consultant tycho

Over the past week or two, I've been working on a number of side projects that I've started to realize as a new and interesting project in and of themselves.

The first project is that I've been working on (re)designing a website with/for my friend Scott, who is a composer/voice actor/podcaster type. While he has a lot of HTML skills he's never done any of the--even very elementary--web-programging (a la the PHP code/templates that wordpress uses) that one needs to do to have nifty dynamic websites.

So I've been working with him to use wordpress to build a basic portfolio site and blog. It's a pretty straightforward kind of a site, but you have to know wordpress pretty well to know how to design a theme so that all of the right content ends up in the right place. I've been using wordpress, more or less since the beginning so it's the kind of thing that I'm pretty good at.

The second project has been to design and implement a version of the theme for a new wordpress installation that I can deploy for various members of my family who want to use wordpress as a note taking platform. While I use a wiki (with a blogging plugin) for this task personally, the editing interface for wordpress along with its metadata system (tagging and categories) makes for a really ideal notebook-solution. There are other features like comments for annotations and revision tracking for storing document history that have been really helpful, and make this a really good solution.

And of course the fact that I'm building these sites around wordpress makes a couple of things possible. First, it's open source so we can run these notebooks and portfolio sites on our own (or rented) hardware, and the data is easily exportable into a lot of very useful formats if we ever want to change. Second, the software isn't very resource intensive to run, particularly for lower volume sites like these, so it can run almost anywhere.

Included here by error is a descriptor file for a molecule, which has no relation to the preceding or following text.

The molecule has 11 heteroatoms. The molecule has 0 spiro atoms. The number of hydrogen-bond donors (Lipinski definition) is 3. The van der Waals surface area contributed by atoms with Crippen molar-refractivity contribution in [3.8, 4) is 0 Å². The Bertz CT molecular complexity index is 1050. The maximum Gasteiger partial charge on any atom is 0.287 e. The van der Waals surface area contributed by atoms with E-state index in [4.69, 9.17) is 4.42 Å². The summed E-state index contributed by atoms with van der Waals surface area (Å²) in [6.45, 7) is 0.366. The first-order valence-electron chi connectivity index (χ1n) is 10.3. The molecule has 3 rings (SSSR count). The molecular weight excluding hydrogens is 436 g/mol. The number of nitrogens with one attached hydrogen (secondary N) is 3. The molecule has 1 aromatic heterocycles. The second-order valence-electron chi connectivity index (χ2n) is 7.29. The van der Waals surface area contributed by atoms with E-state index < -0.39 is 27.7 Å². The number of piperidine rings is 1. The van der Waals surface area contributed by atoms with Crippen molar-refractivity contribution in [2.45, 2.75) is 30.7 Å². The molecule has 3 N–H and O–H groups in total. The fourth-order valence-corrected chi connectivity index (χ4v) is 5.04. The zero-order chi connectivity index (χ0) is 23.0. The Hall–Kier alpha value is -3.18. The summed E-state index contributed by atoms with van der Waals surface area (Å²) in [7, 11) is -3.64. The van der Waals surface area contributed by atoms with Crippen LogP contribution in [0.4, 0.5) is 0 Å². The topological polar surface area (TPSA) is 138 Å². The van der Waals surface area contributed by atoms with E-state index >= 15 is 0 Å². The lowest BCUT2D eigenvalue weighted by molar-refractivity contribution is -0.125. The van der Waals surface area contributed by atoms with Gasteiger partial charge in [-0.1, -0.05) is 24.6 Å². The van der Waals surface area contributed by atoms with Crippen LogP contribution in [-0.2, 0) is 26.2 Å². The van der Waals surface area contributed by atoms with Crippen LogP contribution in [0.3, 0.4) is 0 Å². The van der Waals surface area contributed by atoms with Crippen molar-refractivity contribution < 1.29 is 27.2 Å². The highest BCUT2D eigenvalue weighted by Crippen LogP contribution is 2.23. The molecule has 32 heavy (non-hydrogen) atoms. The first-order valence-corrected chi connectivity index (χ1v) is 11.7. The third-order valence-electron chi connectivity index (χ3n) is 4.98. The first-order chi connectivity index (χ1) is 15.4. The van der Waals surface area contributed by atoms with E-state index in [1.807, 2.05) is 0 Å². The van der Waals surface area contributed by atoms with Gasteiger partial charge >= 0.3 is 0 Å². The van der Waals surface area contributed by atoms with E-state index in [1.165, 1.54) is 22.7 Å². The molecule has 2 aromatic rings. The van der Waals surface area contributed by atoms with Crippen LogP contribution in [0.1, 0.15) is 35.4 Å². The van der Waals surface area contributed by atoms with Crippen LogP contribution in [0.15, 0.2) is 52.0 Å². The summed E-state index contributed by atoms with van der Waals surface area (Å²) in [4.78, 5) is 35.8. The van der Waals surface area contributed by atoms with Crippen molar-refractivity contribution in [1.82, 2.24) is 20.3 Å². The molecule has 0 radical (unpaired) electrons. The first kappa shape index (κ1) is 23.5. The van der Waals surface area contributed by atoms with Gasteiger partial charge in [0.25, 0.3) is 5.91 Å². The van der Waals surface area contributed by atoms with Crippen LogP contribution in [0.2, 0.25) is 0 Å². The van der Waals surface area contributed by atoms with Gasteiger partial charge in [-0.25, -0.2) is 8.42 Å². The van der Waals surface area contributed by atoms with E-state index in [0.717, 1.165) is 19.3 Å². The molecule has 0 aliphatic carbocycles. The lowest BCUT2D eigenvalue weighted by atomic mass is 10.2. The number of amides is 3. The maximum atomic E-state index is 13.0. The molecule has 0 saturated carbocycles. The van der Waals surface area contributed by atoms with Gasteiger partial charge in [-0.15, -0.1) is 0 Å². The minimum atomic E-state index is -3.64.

The truth is, that the biggest part of both of these projects was talking to the people who would be using the software to figure out what they already did with their existing websites/notebooks, and then figuring out how to do the same thing with the new solution, and finally also learning enough about what they wanted to do to be able to figure out with they might do that they couldn't do before.

I guess that makes me something of a consultant.


Even more wierd is the feeling that I actually like doing this. And I find it ties together a lot of things that I do. My "day-job," does similar sorts of things (for different kinds of "clients" with different sorts of problems), and what I've done thusfar is very much inline with my musings here about open source and productivity, which is kinda cool.

In a weird way, this is very much inline with my initial forays into the web-world which seemed to center around organizing creative types (in the largest sense) on the internet. This was nearly 10 years ago, but the threads are there. That's something that I've realized as I've started new projects and new directions recently: even when I think they're new and novel, I realize that they resonate with things I was working on and thinking about during high school.

Go figure.

comments powered by Disqus